A warning defect occurs if a manufacturer fails to provide a warning for a dangerous product. Below is an overview of why products may trigger warning defect claim and products that require warnings.
Examples of Warning Defects
There are four cases in which a product may be judged as lacking an adequate warning. Below is an overview of these four cases.
A product that should have a warning, but doesn't have any warning whatsoever, is defectively marketed. Say a manufacturer of a headache drug that also causes stomach upsets doesn't reveal the side effect. In this case, the product is definitely defectively marketed.
In some cases, the warning may be there, but in an adequate form. For a warning to be adequate, the manufacturer must specify exactly the danger associated with the product. For example, merely stating that a drug can cause dangerous side effects is not enough; the manufacturer must specify what the side effect constitutes.
No Safety Instructions
The manufacturer of the dangerous product should also reveal what consumers should do to avoid the danger. For example, a drug manufacturer may warn users against taking their drug before meals, combining the drugs with other drugs, or overdosing on the drugs. Without these safety instructions, the warning is still defective.
Inadequate Safety Instructions
Lastly, the safety instructions should be as specific as the warning. For example, advising consumers to 'exercise caution' when using a product is not adequate; the manufacturer should specify what this caution is. If you should not combine a drug with alcohol, then that is what the safety instruction should detail.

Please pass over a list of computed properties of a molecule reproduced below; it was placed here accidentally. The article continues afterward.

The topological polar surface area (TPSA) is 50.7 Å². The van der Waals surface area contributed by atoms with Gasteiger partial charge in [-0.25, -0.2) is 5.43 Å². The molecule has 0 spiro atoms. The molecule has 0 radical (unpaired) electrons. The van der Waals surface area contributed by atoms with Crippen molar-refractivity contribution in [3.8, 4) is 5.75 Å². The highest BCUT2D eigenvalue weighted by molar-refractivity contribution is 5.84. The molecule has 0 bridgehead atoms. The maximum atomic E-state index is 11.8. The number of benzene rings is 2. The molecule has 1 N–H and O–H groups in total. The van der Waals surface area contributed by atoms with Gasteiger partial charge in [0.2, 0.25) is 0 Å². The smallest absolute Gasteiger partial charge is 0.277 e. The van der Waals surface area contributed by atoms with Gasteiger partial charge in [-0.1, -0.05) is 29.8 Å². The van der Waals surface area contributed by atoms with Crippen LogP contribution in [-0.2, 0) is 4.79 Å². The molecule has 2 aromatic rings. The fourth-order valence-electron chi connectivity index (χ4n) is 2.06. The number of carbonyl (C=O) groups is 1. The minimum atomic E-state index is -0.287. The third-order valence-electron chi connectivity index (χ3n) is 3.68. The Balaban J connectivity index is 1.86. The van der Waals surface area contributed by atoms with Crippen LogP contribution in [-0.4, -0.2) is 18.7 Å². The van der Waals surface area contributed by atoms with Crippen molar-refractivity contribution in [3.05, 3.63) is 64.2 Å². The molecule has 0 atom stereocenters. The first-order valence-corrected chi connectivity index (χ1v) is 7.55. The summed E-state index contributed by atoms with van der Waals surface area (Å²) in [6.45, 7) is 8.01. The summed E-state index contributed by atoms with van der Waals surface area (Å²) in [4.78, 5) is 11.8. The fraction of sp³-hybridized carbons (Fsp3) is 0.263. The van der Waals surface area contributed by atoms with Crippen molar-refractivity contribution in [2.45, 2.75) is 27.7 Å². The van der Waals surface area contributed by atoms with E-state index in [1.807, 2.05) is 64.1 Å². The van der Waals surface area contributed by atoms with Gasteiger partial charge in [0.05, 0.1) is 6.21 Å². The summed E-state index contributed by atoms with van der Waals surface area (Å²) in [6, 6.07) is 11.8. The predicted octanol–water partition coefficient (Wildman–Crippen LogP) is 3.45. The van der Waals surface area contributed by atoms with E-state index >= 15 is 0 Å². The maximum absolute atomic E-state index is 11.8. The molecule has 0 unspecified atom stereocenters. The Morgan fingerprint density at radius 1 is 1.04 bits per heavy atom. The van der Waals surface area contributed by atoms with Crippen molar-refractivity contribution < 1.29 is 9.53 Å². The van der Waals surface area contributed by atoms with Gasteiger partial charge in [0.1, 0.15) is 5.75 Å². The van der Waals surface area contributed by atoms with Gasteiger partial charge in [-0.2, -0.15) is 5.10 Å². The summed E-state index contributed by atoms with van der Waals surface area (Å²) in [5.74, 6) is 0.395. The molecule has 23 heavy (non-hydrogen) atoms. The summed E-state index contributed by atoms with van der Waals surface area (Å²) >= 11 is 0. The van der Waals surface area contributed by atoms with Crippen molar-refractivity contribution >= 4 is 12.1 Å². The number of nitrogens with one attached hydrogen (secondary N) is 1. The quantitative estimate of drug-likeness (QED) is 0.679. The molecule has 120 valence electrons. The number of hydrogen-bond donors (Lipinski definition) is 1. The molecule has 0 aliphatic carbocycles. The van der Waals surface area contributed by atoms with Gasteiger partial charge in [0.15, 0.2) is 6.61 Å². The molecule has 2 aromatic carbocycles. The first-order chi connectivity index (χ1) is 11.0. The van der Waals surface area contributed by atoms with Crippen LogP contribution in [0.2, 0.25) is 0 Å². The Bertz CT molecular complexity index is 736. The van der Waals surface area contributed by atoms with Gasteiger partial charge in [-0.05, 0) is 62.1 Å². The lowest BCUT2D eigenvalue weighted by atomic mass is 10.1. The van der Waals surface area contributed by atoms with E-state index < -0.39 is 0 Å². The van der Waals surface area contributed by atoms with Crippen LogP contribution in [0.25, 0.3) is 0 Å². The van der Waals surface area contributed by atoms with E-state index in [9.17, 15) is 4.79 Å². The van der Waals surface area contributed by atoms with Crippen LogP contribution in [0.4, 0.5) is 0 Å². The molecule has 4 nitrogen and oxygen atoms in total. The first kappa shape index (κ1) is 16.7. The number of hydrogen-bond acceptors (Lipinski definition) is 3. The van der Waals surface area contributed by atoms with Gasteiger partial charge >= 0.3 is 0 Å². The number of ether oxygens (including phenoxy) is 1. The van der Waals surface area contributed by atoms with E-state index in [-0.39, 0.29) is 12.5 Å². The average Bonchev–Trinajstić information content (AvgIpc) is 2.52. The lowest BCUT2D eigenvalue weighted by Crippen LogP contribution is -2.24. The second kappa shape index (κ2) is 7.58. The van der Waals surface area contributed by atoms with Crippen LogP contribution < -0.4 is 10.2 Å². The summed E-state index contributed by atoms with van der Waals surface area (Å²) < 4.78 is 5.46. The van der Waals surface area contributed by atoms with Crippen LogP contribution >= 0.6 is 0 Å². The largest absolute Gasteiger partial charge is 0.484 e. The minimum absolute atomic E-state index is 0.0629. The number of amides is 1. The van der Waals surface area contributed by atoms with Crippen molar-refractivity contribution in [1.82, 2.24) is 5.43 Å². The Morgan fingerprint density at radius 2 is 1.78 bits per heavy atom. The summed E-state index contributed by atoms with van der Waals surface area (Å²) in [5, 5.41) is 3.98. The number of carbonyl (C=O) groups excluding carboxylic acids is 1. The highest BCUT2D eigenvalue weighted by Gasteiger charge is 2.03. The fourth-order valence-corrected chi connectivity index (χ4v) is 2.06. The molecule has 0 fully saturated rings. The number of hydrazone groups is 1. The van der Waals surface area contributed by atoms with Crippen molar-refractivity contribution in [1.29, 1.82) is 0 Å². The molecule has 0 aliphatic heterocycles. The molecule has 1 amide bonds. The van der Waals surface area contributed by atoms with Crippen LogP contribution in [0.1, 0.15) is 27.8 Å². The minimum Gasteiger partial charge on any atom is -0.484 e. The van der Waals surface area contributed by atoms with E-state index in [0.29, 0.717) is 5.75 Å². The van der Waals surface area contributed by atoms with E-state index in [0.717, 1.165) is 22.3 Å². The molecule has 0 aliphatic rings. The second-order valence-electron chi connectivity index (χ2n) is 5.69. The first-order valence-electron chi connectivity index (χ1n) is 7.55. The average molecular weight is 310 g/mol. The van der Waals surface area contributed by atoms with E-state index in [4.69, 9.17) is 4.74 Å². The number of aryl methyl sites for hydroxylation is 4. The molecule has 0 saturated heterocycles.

When a Warning Is Required
Product warnings are not required in all circumstances. A product must have a warning if it meets the threshold described below.
The Product Is Dangerous
Since the warning is about danger, it is only required for inherently dangerous products. For example, a bottle of drinking water might not require a warning because water is generally safe. However, a bottle of pesticide might require a warning because pesticides are typically poisonous.
The Manufacturer Knows About the Danger
Warnings are only required for dangers that the manufacturer knows or should know about. This means manufacturers are expected to take adequate measures to investigate and test their products to determine whether the products are dangerous and post warnings if necessary.
The Danger Is Inherent
Warnings are only required for products that are dangerous when used as expected. No warning is required if the product is only dangerous after it has been modified or if it is used in an unintended manner.
The Danger Is Obvious
Warnings are not required for obvious dangers that the intended users or the public know about. For example, the public knows that chainsaws have sharp blades that can cause injuries, so it's not necessary to warn about the sharp blades. However, not everyone knows that pressurized cans can explode so products in pressurized cans must come with relevant warnings.
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